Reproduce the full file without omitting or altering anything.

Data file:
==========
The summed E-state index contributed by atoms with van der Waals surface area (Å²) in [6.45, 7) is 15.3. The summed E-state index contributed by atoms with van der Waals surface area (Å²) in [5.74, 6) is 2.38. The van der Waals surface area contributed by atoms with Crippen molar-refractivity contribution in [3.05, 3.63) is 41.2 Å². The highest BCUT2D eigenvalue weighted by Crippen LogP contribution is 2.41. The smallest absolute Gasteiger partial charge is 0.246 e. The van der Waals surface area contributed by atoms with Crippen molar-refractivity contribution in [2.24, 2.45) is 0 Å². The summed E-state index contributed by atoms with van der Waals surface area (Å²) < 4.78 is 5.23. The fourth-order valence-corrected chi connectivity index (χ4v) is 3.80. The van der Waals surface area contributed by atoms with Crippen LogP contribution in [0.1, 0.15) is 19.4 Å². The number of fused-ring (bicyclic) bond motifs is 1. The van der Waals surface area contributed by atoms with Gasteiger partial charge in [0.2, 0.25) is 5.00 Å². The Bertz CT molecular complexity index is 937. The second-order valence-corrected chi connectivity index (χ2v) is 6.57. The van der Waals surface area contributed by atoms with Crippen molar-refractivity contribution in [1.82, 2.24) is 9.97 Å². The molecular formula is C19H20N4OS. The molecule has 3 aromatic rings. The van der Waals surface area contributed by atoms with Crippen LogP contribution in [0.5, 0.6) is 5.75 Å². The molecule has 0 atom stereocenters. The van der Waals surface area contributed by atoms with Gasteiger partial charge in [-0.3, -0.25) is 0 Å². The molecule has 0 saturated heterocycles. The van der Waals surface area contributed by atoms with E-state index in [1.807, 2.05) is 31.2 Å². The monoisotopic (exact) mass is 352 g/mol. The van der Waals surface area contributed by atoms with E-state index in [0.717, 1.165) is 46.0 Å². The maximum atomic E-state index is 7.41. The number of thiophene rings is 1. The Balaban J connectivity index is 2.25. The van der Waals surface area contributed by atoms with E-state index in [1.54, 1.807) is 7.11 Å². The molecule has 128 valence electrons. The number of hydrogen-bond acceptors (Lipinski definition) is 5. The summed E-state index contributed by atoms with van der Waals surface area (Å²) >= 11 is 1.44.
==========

The summed E-state index contributed by atoms with van der Waals surface area (Å²) in [6.45, 7) is 15.3. The summed E-state index contributed by atoms with van der Waals surface area (Å²) in [5.74, 6) is 2.38. The van der Waals surface area contributed by atoms with Crippen molar-refractivity contribution in [3.05, 3.63) is 41.2 Å². The highest BCUT2D eigenvalue weighted by Crippen LogP contribution is 2.41. The smallest absolute Gasteiger partial charge is 0.246 e. The van der Waals surface area contributed by atoms with Crippen molar-refractivity contribution in [2.24, 2.45) is 0 Å². The summed E-state index contributed by atoms with van der Waals surface area (Å²) < 4.78 is 5.23. The fourth-order valence-corrected chi connectivity index (χ4v) is 3.80. The van der Waals surface area contributed by atoms with Crippen LogP contribution in [0.1, 0.15) is 19.4 Å². The number of fused-ring (bicyclic) bond motifs is 1. The van der Waals surface area contributed by atoms with Gasteiger partial charge in [0.2, 0.25) is 5.00 Å². The Bertz CT molecular complexity index is 937. The second-order valence-corrected chi connectivity index (χ2v) is 6.57. The van der Waals surface area contributed by atoms with Crippen molar-refractivity contribution in [1.82, 2.24) is 9.97 Å². The molecular formula is C19H20N4OS. The molecule has 3 aromatic rings. The van der Waals surface area contributed by atoms with Crippen LogP contribution in [0.5, 0.6) is 5.75 Å². The molecule has 0 atom stereocenters. The van der Waals surface area contributed by atoms with Gasteiger partial charge in [-0.3, -0.25) is 0 Å². The molecule has 0 saturated heterocycles. The van der Waals surface area contributed by atoms with E-state index in [1.807, 2.05) is 31.2 Å². The monoisotopic (exact) mass is 352 g/mol. The van der Waals surface area contributed by atoms with E-state index in [0.717, 1.165) is 46.0 Å². The maximum atomic E-state index is 7.41. The number of thiophene rings is 1. The Balaban J connectivity index is 2.25. The van der Waals surface area contributed by atoms with E-state index in [1.54, 1.807) is 7.11 Å². The molecule has 128 valence electrons. The number of hydrogen-bond acceptors (Lipinski definition) is 5. The summed E-state index contributed by atoms with van der Waals surface area (Å²) >= 11 is 1.44.